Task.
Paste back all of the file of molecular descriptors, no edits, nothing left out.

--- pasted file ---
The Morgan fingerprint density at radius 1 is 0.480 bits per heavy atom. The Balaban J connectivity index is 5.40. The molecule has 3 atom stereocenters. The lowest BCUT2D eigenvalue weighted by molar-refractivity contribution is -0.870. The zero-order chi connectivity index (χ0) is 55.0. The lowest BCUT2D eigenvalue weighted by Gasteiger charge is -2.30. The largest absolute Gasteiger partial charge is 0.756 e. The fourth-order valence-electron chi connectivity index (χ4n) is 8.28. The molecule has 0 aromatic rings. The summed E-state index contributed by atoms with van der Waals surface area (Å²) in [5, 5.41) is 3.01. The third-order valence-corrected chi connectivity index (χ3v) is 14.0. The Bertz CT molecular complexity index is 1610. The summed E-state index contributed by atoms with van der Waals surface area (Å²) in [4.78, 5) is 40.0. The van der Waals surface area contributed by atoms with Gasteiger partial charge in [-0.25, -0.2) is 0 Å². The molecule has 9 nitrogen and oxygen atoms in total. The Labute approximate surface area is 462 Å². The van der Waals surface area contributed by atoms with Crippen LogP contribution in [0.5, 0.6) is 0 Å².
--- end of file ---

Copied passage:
The Morgan fingerprint density at radius 1 is 0.480 bits per heavy atom. The Balaban J connectivity index is 5.40. The molecule has 3 atom stereocenters. The lowest BCUT2D eigenvalue weighted by molar-refractivity contribution is -0.870. The zero-order chi connectivity index (χ0) is 55.0. The lowest BCUT2D eigenvalue weighted by Gasteiger charge is -2.30. The largest absolute Gasteiger partial charge is 0.756 e. The fourth-order valence-electron chi connectivity index (χ4n) is 8.28. The molecule has 0 aromatic rings. The summed E-state index contributed by atoms with van der Waals surface area (Å²) in [5, 5.41) is 3.01. The third-order valence-corrected chi connectivity index (χ3v) is 14.0. The Bertz CT molecular complexity index is 1610. The summed E-state index contributed by atoms with van der Waals surface area (Å²) in [4.78, 5) is 40.0. The van der Waals surface area contributed by atoms with Gasteiger partial charge in [-0.25, -0.2) is 0 Å². The molecule has 9 nitrogen and oxygen atoms in total. The Labute approximate surface area is 462 Å². The van der Waals surface area contributed by atoms with Crippen LogP contribution in [0.5, 0.6) is 0 Å².